Craig Parker 1970– Actor, acted in The Lord of the Rings trilogy Of Danish descent
Frederick Schramm 1886–1962 Politician, lawyer Of Danish descent
Linda Villumsen 1985– Olympic cyclist Danish-born

See also[edit]


  1. ^ [1] Archived 24 March 2009 at the Wayback Machine.
  2. ^ Olavi Koivukangas (1983). Scandinavian emigration to Australia and New Zealand project: proceedings of a symposium, February 17-19, 1982, Turku, Finland. Institute of Migration. p. 53. N.Z., is worth quoting, as it reveals some of the sentiments within the Danish community at the end of the last century: "Vågn op I danske Drenge Til Munterhed og Sang, Vi nu New Zealand tjene, Og blive nok ... Not all Scandinavian settlers were as successful as the last line hoped they would be, and present day Dannevirke and Norsewood show little of the once thriving Scandinavian communities there. 
  3. ^ Conrad Kisch (2009). Destination. New Zealand. Gyldendal Uddannelse. pp. 45–. ISBN 978-87-02-07584-7. 
  4. ^ a b c "Kingdom of Denmark Bilateral Relations". New Zealand Ministry of Foreign Affairs and Trade. Retrieved 7 December 2009. 
  5. ^ "Recent Publications" (PDF). New Zealand Religious History Newsletter. Religious History Association of Aotearoa New Zealand (20). October 2007. 
  6. ^ George Conrad Petersen (1973). Palmerston North; a centennial history. Reed. pp. 64–. ISBN 978-0-589-00793-5. In 1866 New Zealand received an unusual and notable immigrant in the person of one who had recently been premier of Denmark, was a bishop of the Lutheran Church, ... Ditlev Gothard Monrad was in all respects a remarkable figure. 
  7. ^ Maurice Shadbolt; Reader's Digest Services Pty (1 November 1988). Reader's Digest guide to New Zealand. Reader's Digest. ISBN 978-0-86438-037-1. Ditlev Gothard Monrad, the deposed prime minister of Denmark and Bishop of Lolland and Falster, arrived in the Manawatu after ... Although Monrad returned to Danish parliamentary life in 1869, his two sons remained behind.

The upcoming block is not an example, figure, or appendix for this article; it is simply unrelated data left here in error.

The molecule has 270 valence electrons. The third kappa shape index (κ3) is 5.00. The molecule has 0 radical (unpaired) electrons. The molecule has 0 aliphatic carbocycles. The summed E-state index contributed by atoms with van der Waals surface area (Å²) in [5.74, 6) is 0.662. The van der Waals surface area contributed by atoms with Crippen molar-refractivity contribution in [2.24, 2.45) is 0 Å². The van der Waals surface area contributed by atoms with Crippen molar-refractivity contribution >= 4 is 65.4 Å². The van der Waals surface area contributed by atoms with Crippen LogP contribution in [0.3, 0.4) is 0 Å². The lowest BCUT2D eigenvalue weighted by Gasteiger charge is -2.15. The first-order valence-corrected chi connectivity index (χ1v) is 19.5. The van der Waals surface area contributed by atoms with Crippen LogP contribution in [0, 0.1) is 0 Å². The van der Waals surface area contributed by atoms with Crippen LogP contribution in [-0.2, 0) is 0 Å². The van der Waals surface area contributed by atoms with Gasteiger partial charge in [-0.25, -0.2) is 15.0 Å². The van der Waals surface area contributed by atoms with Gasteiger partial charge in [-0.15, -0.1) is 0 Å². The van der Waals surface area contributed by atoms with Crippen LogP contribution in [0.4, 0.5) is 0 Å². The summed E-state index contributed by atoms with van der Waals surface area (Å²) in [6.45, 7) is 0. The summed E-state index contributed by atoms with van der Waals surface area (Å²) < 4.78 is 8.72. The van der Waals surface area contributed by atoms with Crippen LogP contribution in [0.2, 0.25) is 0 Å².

8. ^ Ian Macfarlane; Robin Briggs (1 January 2011). Bishop Monrad in Aotearoa: Ditlev Gothard Monrad's Life and His Legacy to New Zealand. Karere Publications. ISBN 978-0-473-19418-5. 
  9. ^ Walrond, Carl (25 March 2015). "Scandinavians – 1642–1870: first arrivals". Te Ara: The Encyclopedia of New Zealand. Retrieved 22 February 2017. 
  10. ^ Margit Brew (2007). Scandinavian Footprints: A History of Scandinavians Settling in New Zealand. M. Brew. pp. 191–. ISBN 978-0-473-12481-6. 
  11. ^ a b Walrond, Carl (25 March 2015). "Scandinavians – 1870s: assisted migration". Te Ara: The Encyclopedia of New Zealand. Retrieved 22 February 2017. 
  12. ^ MacDonald, J.R. (2008) [1903]. Geography of New Zealand. BiblioBazaar. p. 94. ISBN 978-0-554-93730-4. Retrieved 8 December 2009. Dannevirke [...] in the Upper Manawatu basin [...] This town was originally a Danish settlement in the Seventy-mile B[u]sh [...] 
  13. ^ "NZ Government website on Immigration from Denmark". Retrieved 29 April 2009. 
  14. ^ "Danish Society Inc". Retrieved 22 February 2017. 
  15. ^ "Danish Societies in the upper Nth. Island". Retrieved 22 February 2017. 

Further reading[edit]